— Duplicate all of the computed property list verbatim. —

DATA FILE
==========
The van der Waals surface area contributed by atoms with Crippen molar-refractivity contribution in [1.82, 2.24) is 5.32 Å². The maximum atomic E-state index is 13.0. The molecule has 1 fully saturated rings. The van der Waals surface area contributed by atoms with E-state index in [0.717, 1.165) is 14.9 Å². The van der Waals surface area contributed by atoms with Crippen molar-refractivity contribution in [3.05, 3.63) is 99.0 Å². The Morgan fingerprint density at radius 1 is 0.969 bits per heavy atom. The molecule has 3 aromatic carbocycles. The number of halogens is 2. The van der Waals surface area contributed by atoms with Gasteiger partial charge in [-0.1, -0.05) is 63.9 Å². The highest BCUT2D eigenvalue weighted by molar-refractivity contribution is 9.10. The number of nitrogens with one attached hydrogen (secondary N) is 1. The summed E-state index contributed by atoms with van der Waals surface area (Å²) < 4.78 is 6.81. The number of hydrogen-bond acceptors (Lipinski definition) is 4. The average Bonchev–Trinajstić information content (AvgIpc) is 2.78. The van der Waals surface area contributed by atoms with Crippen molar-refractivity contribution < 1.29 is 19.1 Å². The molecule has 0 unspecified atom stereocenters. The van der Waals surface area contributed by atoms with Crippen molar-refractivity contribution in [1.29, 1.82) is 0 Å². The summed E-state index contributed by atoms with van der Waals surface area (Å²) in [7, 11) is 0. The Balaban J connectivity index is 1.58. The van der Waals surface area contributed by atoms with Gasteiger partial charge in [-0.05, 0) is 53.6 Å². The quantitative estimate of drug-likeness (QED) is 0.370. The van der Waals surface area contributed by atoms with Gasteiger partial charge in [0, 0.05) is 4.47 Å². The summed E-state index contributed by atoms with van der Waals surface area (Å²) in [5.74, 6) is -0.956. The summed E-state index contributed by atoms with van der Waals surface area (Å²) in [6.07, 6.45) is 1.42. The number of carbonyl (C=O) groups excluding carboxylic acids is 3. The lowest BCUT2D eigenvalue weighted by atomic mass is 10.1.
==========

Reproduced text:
The van der Waals surface area contributed by atoms with Crippen molar-refractivity contribution in [1.82, 2.24) is 5.32 Å². The maximum atomic E-state index is 13.0. The molecule has 1 fully saturated rings. The van der Waals surface area contributed by atoms with E-state index in [0.717, 1.165) is 14.9 Å². The van der Waals surface area contributed by atoms with Crippen molar-refractivity contribution in [3.05, 3.63) is 99.0 Å². The Morgan fingerprint density at radius 1 is 0.969 bits per heavy atom. The molecule has 3 aromatic carbocycles. The number of halogens is 2. The van der Waals surface area contributed by atoms with Gasteiger partial charge in [-0.1, -0.05) is 63.9 Å². The highest BCUT2D eigenvalue weighted by molar-refractivity contribution is 9.10. The number of nitrogens with one attached hydrogen (secondary N) is 1. The summed E-state index contributed by atoms with van der Waals surface area (Å²) < 4.78 is 6.81. The number of hydrogen-bond acceptors (Lipinski definition) is 4. The average Bonchev–Trinajstić information content (AvgIpc) is 2.78. The van der Waals surface area contributed by atoms with Crippen molar-refractivity contribution < 1.29 is 19.1 Å². The molecule has 0 unspecified atom stereocenters. The van der Waals surface area contributed by atoms with Crippen molar-refractivity contribution in [1.29, 1.82) is 0 Å². The summed E-state index contributed by atoms with van der Waals surface area (Å²) in [7, 11) is 0. The Balaban J connectivity index is 1.58. The van der Waals surface area contributed by atoms with Gasteiger partial charge in [-0.05, 0) is 53.6 Å². The quantitative estimate of drug-likeness (QED) is 0.370. The van der Waals surface area contributed by atoms with Gasteiger partial charge in [0, 0.05) is 4.47 Å². The summed E-state index contributed by atoms with van der Waals surface area (Å²) in [5.74, 6) is -0.956. The summed E-state index contributed by atoms with van der Waals surface area (Å²) in [6.07, 6.45) is 1.42. The number of carbonyl (C=O) groups excluding carboxylic acids is 3. The lowest BCUT2D eigenvalue weighted by atomic mass is 10.1.